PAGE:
I can only refer to Cheryl in the present tense, for she feels continually living. For transgender people of color, along with their transgender, gay, lesbian, or straight families, she continues to live with us. Those of us in Cheryl’s family are of a mindset similar to that found among many peoples of African descent. In the faith-traditions of many Native Africans and Africans in the Diaspora, kings, queens, chiefs, warriors, and other leaders never die. The strong-spirited soul passes on to dwell among the Ancestors, while also continuing to be active among the living. What is Heaven but Inclusion? Cheryl fought against the worldly damnation of inequality and exclusion all her Earthly life. She is now home within the radical inclusion of Divine Love. Yet, her spirit persists among us, her warriors.

Atlanta Rally for #BlackTransLivesMatter and #TransLiberationTuesday

August 25 was a clear, non-muggy day in Atlanta. I was engrossed in the International Conference on Emerging Infectious Diseases at the Hyatt Regency. The preceding evening, my friend and mentor, Cheryl Courtney-Evans, sent me a message. Our TILTT support group was to participate in a street action in lieu of our usual fourth-Tuesday-of-the-month meeting. The action was to start at 6 pm across from the Five Points MARTA station beside Underground Atlanta. Two weeks ago, Cheryl attempted communication with an African-American transgender woman who had been attacked on MARTA only to be arrested while her assailants walked free. This recent incident echoes a widely-publicized attack on two African-American transwomen on MARTA in May 2014. Worse yet, as of the day the action was being organized, 17 male-to-female transgender persons, most of them African-American, had been murdered in the United States since the start of 2015. Thus, I felt it my sacred duty before the Goddess to leave the conference early and stand with my sisters and brothers in the demonstration.

Organizers, Raquel and Holiday.

Action organizers, Raquel Willis and Holiday Simmons, addressing the gathering.

I met Cheryl, along with one of the organizers, Holliday Simmons, and, Anna, a photojournalist from Toronto, as they left the Five Points MARTA station a few minutes before six. We waited in the still-quite-intense evening sunlight under the Underground Atlanta arch across Peachtree Street. Raquel Willis, the other main organizer, soon joined us. Around 6:30, the main group of the participants arrived from the MARTA station, having ridden from the West End station with their posters and placards. Additional accounts of persecution suffered by local transgender persons, along with dozens of moving photos, are provided by Matt Hennie in his Project Q article.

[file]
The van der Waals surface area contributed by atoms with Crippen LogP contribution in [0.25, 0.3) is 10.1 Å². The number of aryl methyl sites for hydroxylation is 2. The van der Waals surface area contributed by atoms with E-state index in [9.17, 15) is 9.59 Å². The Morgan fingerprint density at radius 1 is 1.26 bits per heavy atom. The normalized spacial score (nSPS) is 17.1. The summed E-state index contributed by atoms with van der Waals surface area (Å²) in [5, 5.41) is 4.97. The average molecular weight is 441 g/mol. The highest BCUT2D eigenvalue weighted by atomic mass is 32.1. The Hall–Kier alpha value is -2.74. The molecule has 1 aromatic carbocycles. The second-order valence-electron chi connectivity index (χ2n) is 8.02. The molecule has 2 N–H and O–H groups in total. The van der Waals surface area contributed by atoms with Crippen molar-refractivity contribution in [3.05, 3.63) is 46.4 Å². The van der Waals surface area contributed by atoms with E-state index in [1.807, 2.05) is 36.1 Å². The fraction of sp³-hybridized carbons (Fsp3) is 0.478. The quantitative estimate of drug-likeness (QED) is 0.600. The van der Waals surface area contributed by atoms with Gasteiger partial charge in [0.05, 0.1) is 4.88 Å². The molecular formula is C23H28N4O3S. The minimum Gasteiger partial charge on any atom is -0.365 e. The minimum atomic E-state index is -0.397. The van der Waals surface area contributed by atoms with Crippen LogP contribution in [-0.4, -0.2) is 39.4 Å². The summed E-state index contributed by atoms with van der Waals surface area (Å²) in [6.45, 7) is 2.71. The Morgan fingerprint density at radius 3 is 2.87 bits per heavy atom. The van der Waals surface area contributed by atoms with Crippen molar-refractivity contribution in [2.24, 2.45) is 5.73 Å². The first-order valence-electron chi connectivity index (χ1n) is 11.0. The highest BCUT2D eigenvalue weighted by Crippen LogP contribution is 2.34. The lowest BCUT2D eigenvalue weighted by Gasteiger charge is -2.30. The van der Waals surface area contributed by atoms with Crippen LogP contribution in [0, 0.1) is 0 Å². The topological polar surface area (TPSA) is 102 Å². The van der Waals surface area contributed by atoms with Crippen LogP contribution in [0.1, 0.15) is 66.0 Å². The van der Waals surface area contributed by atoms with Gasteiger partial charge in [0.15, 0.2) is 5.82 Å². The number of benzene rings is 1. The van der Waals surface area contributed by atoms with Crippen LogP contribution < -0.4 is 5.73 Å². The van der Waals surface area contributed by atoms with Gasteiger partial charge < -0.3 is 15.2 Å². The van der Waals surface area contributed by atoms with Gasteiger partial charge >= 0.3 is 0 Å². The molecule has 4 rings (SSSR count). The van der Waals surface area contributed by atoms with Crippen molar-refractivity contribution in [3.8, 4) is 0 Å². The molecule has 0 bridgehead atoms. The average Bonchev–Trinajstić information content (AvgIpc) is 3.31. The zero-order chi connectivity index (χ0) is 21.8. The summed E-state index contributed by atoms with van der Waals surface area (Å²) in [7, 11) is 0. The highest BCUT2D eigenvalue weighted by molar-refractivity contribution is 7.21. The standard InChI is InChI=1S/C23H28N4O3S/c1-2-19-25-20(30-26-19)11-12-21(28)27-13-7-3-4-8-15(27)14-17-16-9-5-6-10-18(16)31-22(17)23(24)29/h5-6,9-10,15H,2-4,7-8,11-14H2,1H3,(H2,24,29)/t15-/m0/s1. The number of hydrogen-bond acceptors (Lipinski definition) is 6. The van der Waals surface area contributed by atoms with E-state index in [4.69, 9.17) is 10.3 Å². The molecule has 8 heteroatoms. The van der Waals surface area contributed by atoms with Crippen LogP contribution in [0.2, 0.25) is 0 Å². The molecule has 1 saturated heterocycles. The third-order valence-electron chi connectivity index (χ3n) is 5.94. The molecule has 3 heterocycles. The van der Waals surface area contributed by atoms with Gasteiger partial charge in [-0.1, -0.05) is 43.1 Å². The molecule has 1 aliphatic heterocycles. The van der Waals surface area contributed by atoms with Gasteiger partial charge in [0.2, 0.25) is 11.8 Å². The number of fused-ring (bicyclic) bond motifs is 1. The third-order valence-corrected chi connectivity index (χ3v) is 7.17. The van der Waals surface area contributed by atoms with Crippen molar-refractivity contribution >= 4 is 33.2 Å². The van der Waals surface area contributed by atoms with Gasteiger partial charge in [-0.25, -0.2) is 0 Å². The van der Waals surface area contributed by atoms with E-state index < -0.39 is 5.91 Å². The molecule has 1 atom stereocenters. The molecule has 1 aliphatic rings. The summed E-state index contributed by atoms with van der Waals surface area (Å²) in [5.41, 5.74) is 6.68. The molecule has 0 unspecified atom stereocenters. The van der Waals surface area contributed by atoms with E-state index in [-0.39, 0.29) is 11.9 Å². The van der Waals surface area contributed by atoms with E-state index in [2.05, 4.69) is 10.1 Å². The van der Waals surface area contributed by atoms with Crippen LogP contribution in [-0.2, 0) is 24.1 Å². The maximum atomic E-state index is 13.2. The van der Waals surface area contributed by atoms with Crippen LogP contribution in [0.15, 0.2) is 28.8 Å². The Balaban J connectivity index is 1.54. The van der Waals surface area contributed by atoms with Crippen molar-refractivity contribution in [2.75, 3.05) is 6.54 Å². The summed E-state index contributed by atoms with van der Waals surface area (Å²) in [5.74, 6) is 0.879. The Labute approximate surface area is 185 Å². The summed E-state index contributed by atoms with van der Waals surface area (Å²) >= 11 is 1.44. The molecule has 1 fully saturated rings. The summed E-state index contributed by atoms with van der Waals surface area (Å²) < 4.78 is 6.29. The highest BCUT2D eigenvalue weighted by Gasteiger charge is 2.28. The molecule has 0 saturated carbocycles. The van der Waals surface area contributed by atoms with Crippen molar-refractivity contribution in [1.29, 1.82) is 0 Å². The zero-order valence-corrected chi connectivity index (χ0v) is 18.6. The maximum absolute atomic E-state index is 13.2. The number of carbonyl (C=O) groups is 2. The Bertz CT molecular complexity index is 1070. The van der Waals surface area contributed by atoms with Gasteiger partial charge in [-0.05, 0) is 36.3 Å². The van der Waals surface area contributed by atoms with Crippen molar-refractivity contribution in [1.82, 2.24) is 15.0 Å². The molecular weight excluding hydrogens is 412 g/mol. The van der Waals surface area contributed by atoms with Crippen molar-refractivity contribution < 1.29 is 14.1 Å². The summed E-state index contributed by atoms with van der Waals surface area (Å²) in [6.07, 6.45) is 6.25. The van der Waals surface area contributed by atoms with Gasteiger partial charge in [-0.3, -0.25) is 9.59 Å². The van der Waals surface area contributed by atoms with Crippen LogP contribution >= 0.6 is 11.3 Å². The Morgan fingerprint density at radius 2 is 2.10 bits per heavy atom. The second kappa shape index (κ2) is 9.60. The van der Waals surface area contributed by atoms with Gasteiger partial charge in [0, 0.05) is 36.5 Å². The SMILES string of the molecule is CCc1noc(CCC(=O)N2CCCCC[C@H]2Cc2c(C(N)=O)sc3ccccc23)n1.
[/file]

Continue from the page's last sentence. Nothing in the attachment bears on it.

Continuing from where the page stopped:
Unsafe MARTA

Gathering for visibility to drivers, pedestrians, and MARTA commuters. The poster-board bearing the MARTA logo reads “#ServiceFailure Keep Trans Women Safe”.

With the hundred or so participants gathered, they chanted “Black Trans Lives Matter.” I unpacked my two small hand drums and added percussion to the necessary noise. Raquel, Holliday, and several others spoke to the participants and onlookers. Cheryl Courtney-Evans pointed out the sign held by one activist, “35 years, average life expectancy of a black transwoman”. Cheryl expressed outrage at these grim statistics while expressing gratitude at beating such odds in her own, significantly longer life. Holliday read a list of ten “Dear Everybody” requests from African American transwomen to all the rest of us who enjoy at least one gender, racial, or class privilege. As related by Patrick Saunders in his Georgia Voice article, Holliday also urged non-transgender persons to respect our gender pronouns and chosen names. Finally, as the gathering wound down, everyone hugged.

Icon

Toni-Michelle (left), Raquel (center), and Jessi holding up the names of 17 transwomen murdered since the start of 2015.

No television news stations nor mainstream newspapers covered the Atlanta #BlackTransLivesMatter demonstration. The effort of my trans sisters of color to fight back against a near-genocidal system seemed futile. My own efforts to support my sisters feels hopelessly inadequate. Compared to other populations within the transgender community, transwomen of Color suffer disproportionately from poverty, homelessness, HIV infection, and violence. Today, during a seminar for the final day of my Emerging Infectious Disease conference, I challenged researchers on sexually-transmitted infections to include transgender persons as a defined demographic in their studies. It seems my prayers to the Divine Feminine, my attendance at #BlackTransLivesMatter, and my words of advocacy cannot stop the combined assault of hatred and indifference. This evening, August 26, I found a report in The Advocate listing the number of transgender female lives lost in 2015 at 19.